Subprime litigation may be all the rage, but the consolidated IPO Laddering case is back in the news, a seemingly distant reverberation from a long-gone era that may nonetheless still vex the same investment banks caught up in the current subprime crisis. The consolidated Initial Public Offering Securities Litigation is going forward in the district court after the Second Circuit reversed the district court’s grant of class certification (refer here regarding the Second Circuit’s reversal). On remand back to the district court, the plaintiffs have amended their Master Allegations and Complaints in the six focus cases, and the defendants moved to dismiss.

In a March 26, 2008 opinion (here), Judge Shira Scheindlin substantially denied the defendants’ motion to dimiss and also made is unmistakably clear that the litigation is going forward.

Judge Scheindlin’s rulings in the March 26 opinion are largely consistent with her prior rulings in the case, and, indeed, in significant parts of her opinion she simply repeats her prior ruling and states “I see no reason to reconsider this decision.” However, in two particular areas, intervening Supreme Court case law required Judge Scheindlin to reassess her prior analysis. Judge Scheindlin made it clear that the intervening case law did not change her view of the case.

First, Judge Scheindlin reexamined the plaintiffs’ scienter allegations in light of the Tellabs decision. The plaintiffs assert two separate claims under Section 10(b). One is asserted solely against the Underwriter defendants and is based on alleged market manipulation (based on the alleged tie-in arrangement that required IPO share buyers to purchase additional shares at higher prices). The other Section 10(b) claim is asserted against all defendants and alleges misrepresentations and omissions regarding the alleged manipulation scheme.

With respect to the market manipulation claim, Judge Scheindler reaffirmed her prior ruling, reiterating that the alleged conduct was so obviously manipulative that “it could not have been done inadvertently,” and therefore the inference of scienter was at least as compelling as the competing inference.

With respect to the misrepresentation allegations, Judge Scheindlin focused on the allegation that the issuer defendants’ officers and directors allegedly held shares that were inflated by the price manipulation. She viewed this consideration with the fact that each of the issuer defendants used “inflated shares as currency” to acquire target companies, as well as the fact that two of the issuer companies (from among the six focus companies) “raised additional capital through secondary offerings.” Judge Scheindlin said that “when these and other allegations against each issuer are viewed as a whole, they are sufficient to plead scienter in each case.”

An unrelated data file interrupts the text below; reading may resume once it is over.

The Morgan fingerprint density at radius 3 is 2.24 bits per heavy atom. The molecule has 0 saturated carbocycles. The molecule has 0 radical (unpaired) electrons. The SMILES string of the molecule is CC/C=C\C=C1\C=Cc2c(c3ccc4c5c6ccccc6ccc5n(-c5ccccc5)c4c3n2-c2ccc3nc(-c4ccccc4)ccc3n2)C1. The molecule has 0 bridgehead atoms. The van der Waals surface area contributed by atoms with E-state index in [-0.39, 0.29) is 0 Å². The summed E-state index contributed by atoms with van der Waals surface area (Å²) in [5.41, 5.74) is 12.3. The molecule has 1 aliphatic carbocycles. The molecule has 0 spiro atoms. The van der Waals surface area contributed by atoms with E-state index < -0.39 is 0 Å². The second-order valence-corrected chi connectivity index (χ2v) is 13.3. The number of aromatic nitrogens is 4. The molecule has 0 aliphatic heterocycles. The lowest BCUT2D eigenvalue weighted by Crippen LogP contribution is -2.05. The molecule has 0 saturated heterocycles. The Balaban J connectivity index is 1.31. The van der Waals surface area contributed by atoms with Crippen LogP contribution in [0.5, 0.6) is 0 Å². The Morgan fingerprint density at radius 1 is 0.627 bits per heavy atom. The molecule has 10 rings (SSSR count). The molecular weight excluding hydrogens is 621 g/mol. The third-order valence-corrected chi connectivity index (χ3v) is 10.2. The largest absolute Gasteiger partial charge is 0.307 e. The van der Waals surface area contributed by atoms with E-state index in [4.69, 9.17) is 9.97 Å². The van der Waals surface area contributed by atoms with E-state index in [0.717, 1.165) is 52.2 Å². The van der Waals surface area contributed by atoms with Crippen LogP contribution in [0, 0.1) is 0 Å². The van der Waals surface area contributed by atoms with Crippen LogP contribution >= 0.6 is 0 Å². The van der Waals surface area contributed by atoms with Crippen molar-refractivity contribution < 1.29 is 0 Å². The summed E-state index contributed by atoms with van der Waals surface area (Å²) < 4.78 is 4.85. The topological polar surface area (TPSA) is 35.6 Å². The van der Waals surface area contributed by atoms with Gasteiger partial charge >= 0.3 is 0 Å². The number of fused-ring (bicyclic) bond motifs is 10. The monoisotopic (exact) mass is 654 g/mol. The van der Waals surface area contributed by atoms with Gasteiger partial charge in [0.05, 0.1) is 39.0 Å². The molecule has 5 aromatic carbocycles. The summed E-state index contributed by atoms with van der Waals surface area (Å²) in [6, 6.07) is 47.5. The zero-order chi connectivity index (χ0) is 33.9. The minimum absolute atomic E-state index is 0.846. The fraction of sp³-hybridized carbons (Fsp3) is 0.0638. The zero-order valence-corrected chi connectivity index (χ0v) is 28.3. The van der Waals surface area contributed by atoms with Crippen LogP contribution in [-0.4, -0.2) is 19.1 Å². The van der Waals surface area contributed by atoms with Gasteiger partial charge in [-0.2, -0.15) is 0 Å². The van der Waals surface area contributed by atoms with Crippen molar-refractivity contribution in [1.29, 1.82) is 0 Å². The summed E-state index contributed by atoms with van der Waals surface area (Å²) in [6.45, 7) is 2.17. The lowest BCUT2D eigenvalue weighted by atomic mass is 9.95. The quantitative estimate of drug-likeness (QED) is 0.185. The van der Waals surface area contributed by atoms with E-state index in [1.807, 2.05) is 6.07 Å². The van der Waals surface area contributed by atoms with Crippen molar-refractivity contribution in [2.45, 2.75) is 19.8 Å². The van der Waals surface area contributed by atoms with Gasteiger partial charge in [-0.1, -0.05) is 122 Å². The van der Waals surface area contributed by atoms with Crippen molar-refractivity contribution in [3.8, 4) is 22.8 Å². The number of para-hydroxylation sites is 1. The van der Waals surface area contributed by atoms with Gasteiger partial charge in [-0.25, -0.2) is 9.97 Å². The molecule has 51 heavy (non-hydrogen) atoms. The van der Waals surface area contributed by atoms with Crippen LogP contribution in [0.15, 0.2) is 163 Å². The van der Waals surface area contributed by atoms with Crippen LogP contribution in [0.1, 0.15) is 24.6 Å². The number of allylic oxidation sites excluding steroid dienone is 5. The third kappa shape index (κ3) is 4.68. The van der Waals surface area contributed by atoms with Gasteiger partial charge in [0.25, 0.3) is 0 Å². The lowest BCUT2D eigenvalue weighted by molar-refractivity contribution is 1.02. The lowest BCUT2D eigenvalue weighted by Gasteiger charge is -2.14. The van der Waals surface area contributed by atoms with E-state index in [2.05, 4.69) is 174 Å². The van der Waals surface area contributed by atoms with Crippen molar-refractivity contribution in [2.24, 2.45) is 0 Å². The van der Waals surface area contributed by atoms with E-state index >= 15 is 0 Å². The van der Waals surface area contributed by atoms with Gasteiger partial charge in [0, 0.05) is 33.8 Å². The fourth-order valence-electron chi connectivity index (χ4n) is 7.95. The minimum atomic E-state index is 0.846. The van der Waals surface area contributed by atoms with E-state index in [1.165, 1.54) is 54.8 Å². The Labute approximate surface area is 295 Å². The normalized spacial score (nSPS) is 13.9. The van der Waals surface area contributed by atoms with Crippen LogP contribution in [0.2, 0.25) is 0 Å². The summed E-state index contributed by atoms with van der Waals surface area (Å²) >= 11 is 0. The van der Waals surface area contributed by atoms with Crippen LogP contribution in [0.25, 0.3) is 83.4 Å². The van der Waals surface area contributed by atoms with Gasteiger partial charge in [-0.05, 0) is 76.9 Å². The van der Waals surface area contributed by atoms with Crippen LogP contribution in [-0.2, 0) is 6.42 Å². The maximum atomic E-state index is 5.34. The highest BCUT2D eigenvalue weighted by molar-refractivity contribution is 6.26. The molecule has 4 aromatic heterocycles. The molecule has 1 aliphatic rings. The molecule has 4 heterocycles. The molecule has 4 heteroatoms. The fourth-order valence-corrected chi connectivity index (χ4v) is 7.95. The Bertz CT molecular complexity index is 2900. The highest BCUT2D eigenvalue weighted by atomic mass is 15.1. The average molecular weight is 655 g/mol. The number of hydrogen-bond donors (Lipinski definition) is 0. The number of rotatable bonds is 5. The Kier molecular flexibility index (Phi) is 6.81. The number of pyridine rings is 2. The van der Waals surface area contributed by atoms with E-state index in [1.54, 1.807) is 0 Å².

Judge Scheindlin also reconsidered her prior ruling on the issue of loss causation, in light of the Supreme Court’s decision in the Dura case. Judge Scheindlin found that the intervening case law does “not support a reversal of my earlier decision.” Judge Scheindlin said

the misstatement and omissions concealed the alleged market manipulation that caused plaintiffs’ losses, and without such misstatements and omissions, plaintiffs’ losses could not have occurred. Further, plaintiffs’ losses are those that could be expected to result from the concealment of the market manipulation scheme. Plaintiffs have thus pled loss causation.

Judge Scheindlin did grant the defendants’ dismissal motion on two narrow grounds. First, consistent with her prior rulings in the case, she dismissed claims brought under Section 11 by those plaintiffs who sold their securities for a price in excess of the initial offering price. Second, she dismissed certain plaintiffs who purchased their shares outside the previously certified class period.

And so the Initial Public Offering Securities Litigation will grind on, a vestige of an earlier time and place, its significance seemingly eclipsed by more recent and more momentous events. Yet the collective litigation nonetheless remains significant. Its sheer bulk and scale makes the prospect of any definitive global resolution challenging, a prospect even further complicated by the Second Circuit’s class certification ruling. The current circumstances make future course of the litigation seem even more uncertain.

I welcome readers thoughts on the immediate procedural direction likely in the litigation, as well as any views about where the litigation ultimately is headed.

Special thanks to Edward Carleton of the Boundas Skarzynski Walsh & Black law firm for providing a copy of the March 26 opinion.